05 Mar Our rate recommendation? Go variable.
The most common question we receive is, “Should I go fixed or variable?” While we don’t have a crystal ball, there are certain trends we have come to notice from closely watching rate changes over the last decade. Ultimately, fixed and variable rates are impacted by outside economic factors. Not always, but generally, when the economy is flourishing, rates increase. When the economy is slowing or in recession, rates will drop. The government wants to encourage spending by decreasing rates during recession.
If you have followed rate hikes over the past 18 months, it would not be a surprise for borrowers to be uneasy when considering a variable rate. An adjustable rate is known synonymously with a variable rate mortgage. And, while they aren’t identical, for the purpose of this article, we’ll call them the same. In June 2017, Prime rate was 2.70%. Fast forward to 2019, and Prime is 3.95%. So, why do we recommend variable rate? Well, a recent report from Stats Canada, shows the economy in the 4th Quarter of 2018 came to a grinding halt. The numbers were flat out bad. It was the worst 4th quarter performance in two and a half years! Check out the link below for more information:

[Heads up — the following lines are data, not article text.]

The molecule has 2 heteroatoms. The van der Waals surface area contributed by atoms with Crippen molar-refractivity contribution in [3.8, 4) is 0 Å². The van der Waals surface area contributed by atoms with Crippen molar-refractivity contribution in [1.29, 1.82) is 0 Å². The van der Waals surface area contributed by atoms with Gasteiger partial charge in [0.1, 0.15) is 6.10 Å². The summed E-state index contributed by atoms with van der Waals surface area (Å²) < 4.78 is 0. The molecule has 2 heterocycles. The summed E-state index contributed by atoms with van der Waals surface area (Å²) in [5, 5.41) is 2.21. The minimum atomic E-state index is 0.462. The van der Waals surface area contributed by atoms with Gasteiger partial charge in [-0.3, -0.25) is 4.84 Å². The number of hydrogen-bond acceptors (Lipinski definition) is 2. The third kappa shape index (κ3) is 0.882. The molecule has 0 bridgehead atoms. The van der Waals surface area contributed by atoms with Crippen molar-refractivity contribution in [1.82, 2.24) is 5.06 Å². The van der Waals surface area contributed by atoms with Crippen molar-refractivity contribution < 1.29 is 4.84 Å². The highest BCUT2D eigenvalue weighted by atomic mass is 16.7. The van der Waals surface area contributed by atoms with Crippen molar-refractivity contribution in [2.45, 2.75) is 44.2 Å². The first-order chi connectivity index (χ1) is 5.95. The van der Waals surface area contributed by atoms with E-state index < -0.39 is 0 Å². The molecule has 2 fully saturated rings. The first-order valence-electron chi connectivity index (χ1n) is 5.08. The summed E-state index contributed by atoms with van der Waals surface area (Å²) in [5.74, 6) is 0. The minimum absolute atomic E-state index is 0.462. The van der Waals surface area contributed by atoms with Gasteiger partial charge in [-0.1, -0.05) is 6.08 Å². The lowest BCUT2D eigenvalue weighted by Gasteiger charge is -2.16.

Many borrowers who chose a fixed rate between 2015-2017, have an interest rate with a few years left between 2.39%-2.99%. In this case, we wouldn’t recommend touching your fixed rate. However, if your rate has more than a few years left and is over 3.50%, it might be worth the consideration. There are some products available as low as Prime minus 1.00% which would bring a current rate under 3%. If Canada heads into a recession, as the indicators suggest, the discount of 1% of prime could very helpful in a few years.